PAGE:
Newly discovered metabolic mechanism could be an off-switch for inflammation
Researchers at Trinity College Dublin have uncovered a new metabolic process involved in the immune system's inflammatory processes. The discovery suggests manipulating this mechanism could essentially "switch off" inflammation, which the researchers hope could lead to the development of entirely new anti-inflammatory drugs to treat a host of auto-immune disorders.
When the body is working properly, inflammation is a good thing. It is our natural immune system response to help the body protect itself from harmful external stimuli. But sometimes inflammation can flare up out of control and result in a number of diseases, from simple allergies to more complex gastrointestinal disorders. Inflammation has also recently been suspected to be connected to everything from cancer to depression.
The best treatment we have today for an acute inflammatory flare-up is still an old-fashioned steroidal immunosuppressive drug. These drugs can sometimes have significant negative side-effects and stifle the immune system to such a degree that it makes the patient highly susceptible to other infections.
Now a team at Trinity College Dublin has found that "itaconate" – a molecule derived from glucose – may act as an off-switch for macrophages, one of the immune cells responsible for inflammatory responses.
"My lab has been exploring metabolic changes in macrophages for the past six years and we've come across what we think is the most important finding yet," explains LukeO'Neill, joint leader in the research at Trinity. "It is well known that macrophages cause inflammation, but we have just found that they can be coaxed to make a biochemical called itaconate. This functions as an important brake, or off-switch, on the macrophage, cooling the heat of inflammation in a process never before described."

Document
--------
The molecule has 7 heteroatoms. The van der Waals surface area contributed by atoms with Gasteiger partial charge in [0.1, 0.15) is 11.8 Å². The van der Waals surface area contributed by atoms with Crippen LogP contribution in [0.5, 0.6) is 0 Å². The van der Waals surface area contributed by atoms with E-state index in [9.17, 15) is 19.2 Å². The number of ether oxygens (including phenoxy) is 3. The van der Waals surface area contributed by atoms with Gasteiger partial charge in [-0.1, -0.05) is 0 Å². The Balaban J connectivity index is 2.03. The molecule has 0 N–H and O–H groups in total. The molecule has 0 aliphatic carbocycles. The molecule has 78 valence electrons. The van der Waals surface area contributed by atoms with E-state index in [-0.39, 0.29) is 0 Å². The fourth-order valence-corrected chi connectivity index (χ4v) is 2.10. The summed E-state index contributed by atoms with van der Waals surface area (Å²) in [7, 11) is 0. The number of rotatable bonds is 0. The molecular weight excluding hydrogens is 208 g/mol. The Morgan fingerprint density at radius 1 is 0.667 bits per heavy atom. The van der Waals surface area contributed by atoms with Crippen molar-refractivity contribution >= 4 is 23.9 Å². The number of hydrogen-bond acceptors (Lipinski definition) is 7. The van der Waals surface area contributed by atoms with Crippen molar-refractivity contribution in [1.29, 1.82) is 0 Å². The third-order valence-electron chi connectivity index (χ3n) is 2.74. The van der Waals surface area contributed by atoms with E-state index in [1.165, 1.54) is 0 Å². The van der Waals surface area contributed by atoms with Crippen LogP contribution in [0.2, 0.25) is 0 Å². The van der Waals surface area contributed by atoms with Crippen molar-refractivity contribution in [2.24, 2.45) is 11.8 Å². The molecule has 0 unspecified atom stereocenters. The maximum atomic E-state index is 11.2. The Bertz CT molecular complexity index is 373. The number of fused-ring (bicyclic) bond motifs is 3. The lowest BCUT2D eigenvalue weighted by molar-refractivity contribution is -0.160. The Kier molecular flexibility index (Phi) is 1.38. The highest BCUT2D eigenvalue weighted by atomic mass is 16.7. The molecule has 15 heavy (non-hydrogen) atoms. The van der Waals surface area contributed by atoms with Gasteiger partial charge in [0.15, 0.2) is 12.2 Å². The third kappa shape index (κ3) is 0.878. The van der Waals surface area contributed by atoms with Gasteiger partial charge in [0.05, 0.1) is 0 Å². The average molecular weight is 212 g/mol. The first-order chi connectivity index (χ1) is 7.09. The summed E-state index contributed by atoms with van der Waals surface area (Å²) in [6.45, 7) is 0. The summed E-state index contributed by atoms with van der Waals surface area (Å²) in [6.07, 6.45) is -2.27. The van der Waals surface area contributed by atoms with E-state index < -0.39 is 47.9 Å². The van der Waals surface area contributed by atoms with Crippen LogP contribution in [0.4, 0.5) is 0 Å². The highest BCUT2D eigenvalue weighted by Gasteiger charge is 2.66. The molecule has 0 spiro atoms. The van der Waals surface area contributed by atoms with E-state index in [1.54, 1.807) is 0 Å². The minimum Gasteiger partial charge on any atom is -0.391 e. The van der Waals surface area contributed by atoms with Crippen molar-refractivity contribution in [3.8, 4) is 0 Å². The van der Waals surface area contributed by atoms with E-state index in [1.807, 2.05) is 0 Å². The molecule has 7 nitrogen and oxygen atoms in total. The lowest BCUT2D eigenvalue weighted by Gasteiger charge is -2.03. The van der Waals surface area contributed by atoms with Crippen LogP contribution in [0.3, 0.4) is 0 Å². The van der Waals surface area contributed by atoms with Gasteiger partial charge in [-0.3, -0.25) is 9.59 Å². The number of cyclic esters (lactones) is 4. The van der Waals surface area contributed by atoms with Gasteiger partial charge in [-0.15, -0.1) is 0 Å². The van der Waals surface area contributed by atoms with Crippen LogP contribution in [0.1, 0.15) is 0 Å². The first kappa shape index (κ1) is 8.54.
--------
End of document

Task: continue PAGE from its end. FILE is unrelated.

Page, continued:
Research into itaconate is very much inits early stages, and while other recent studies have revealed the compound to be an important regulator of macrophage function, very little has been known about how it actually works. This new study offers a vital insight into how macrophages could be manipulated to reduce the levels of inflammation they produce.
"The macrophage takes the nutrient glucose, whose day job it is to provide energy, and surprisingly turns it into itaconate," says Dylan Ryan, joint first author on the new study. "This then blocks production of inflammatory factors, and also protects mice from the lethal inflammation that can occur during infection. We've found that itaconate can directly modify a whole host of proteins important for inflammation in a chemical reaction never before described, and that this reaction is important for the anti-inflammatory effects of itaconate."
The researchers are investigating several pathways for future study. As well as examining how this newly revealed mechanism could play a part in the onset of inflammatory diseases, it hopefully could lead to the development of new anti-inflammatory drugs that could treat everything from inflammatory bowel disease to arthritis.
The study was published in the journal Nature.
Source: Trinity College Dublin